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The Talent Management Process in ten steps
Providing an employee with the right competences, at the right time and in the right place – and interacting with this employee sustainably in a supportive and motivational manner – are objectives that companies in the German-speaking business world often fail to meet.
This cannot be attributed to a lack of employees or knowledge, but rather has far more to do with the lack of a talent management strategy, which is mainly regarded as a “bureaucratization” of the relevant processes, as opposed to bringing engagement and support for employees to the fore. Moreover, while this vitally important task generally sits within HR’s top priorities – and in particular those of forward- thinking CEOs –it is rarely practiced as such and incorporated within the organization.
In much the same vein, changed values, Generation Y, new forms of work and last but not least further developments in IT present quite new challenges for talent management. Yet these interconnected tasks cannot be dealt with using technology alone. Based on a wealth of customer experience over the past ten years, and confirmed by current studies, we have developed ten principles that should help you to develop an approach to talent management that will help you to master the above-mentioned tasks.
- Effect a paradigm shift in the organization. Bring the subject of talent management as a leadership principle to the fore. The organization’s management approach must undertake to embrace a culture of support and retention, in order to substantiate the concept of lifelong learning. Achieving this culture is no trivial matter. Organizations need senior leaders who “live” the talent management ethos. Let’s be clear: talent management is not a simple matter of staff administration.
- Believe in your employees‘ potential. Many companies unknowingly undervalue the potential of their employees and miss out on the opportunity to foster talents and take advantage of their wealth of experience and knowledge internally. They are far more inclined to take the risk of creating a high turnover of knowledge holders. If you cannot retain, exploit and transfer knowledge in the organization, your competitiveness will suffer significantly. Develop and recognize collectively where the potential of your employees lies. Each and every one of them brings a variety of experiences, prospects and other potential. Only when each team member recognizes how much value s/he can create and how important this is, can you positively influence motivation and engagement.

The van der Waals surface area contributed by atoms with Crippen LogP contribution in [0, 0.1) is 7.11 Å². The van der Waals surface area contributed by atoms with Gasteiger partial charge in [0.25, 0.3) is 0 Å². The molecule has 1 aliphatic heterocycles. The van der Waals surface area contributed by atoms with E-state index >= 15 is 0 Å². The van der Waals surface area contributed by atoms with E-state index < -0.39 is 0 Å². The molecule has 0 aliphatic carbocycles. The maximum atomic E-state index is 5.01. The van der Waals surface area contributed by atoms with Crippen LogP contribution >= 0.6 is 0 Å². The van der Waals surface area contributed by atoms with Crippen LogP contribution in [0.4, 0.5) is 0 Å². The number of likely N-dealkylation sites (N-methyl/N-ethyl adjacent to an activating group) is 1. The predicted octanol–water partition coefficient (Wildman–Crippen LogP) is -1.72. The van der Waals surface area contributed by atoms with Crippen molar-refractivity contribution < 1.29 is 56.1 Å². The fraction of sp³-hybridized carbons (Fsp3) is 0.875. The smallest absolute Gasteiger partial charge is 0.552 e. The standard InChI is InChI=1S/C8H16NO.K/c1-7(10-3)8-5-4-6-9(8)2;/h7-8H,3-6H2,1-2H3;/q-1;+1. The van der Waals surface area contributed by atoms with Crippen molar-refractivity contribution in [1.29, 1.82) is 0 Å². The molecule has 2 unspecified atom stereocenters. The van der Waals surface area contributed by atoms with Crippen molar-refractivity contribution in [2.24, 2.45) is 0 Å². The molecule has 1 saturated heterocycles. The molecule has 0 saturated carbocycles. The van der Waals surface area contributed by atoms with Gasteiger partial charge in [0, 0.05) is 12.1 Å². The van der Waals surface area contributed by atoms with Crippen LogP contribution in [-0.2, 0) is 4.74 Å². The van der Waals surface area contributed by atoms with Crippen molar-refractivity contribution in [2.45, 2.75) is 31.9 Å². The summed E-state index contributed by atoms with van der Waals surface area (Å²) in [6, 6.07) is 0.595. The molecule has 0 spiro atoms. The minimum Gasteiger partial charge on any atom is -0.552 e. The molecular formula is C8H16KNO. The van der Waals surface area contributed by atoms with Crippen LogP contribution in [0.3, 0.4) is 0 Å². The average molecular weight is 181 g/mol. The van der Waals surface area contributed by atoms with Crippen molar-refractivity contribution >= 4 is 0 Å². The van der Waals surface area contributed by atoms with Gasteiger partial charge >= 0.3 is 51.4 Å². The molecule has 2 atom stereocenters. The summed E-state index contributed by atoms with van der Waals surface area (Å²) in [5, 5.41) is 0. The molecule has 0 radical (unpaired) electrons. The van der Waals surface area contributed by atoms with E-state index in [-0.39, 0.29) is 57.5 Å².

- Promote task and job rotation in the organization. Both the employees and the company benefit when they extend their knowledge and can spread this throughout the organization. Create clear and unequivocal career paths, which go beyond hierarchically pre-set career structures. Demonstrate to your employees that there are opportunities to develop themselves over the next one, two and five years. Create transparency.
Many companies unknowingly undervalue the potential of their employees.
Alexander Woelke, Managing Director, tts
- Make employee development a privilege. Training is often sold these days not as a benefit, but as something that costs a lot of time and money. Employees thus perceive these “compulsory events” as a burden. Sell further training as a special honor. Develop a learning culture, one which supports learning so that it is expected and taken for granted. Whoever thinks that simply offering education is motivating in itself is making a big mistake. Employees must be motivated in a variety of ways to extend their knowledge and prepare for upcoming tasks.